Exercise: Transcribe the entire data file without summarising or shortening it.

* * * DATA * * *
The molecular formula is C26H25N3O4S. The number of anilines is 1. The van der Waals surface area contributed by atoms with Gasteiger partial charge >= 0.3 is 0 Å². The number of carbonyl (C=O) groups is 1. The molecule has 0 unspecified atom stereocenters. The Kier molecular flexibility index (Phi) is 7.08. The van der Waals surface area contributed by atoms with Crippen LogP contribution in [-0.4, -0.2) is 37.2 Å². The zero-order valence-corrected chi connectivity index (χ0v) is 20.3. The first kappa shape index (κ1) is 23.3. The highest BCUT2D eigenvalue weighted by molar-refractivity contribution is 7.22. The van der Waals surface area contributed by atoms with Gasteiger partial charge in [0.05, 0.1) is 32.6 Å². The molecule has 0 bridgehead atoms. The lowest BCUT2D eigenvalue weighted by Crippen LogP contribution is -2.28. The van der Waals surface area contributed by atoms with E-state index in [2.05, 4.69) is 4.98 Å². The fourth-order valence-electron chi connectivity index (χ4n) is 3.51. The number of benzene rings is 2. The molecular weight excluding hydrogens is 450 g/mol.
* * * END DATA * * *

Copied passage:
The molecular formula is C26H25N3O4S. The number of anilines is 1. The van der Waals surface area contributed by atoms with Gasteiger partial charge >= 0.3 is 0 Å². The number of carbonyl (C=O) groups is 1. The molecule has 0 unspecified atom stereocenters. The Kier molecular flexibility index (Phi) is 7.08. The van der Waals surface area contributed by atoms with Crippen LogP contribution in [-0.4, -0.2) is 37.2 Å². The zero-order valence-corrected chi connectivity index (χ0v) is 20.3. The first kappa shape index (κ1) is 23.3. The highest BCUT2D eigenvalue weighted by molar-refractivity contribution is 7.22. The van der Waals surface area contributed by atoms with Gasteiger partial charge in [0.05, 0.1) is 32.6 Å². The molecule has 0 bridgehead atoms. The lowest BCUT2D eigenvalue weighted by Crippen LogP contribution is -2.28. The van der Waals surface area contributed by atoms with E-state index in [2.05, 4.69) is 4.98 Å². The fourth-order valence-electron chi connectivity index (χ4n) is 3.51. The number of benzene rings is 2. The molecular weight excluding hydrogens is 450 g/mol.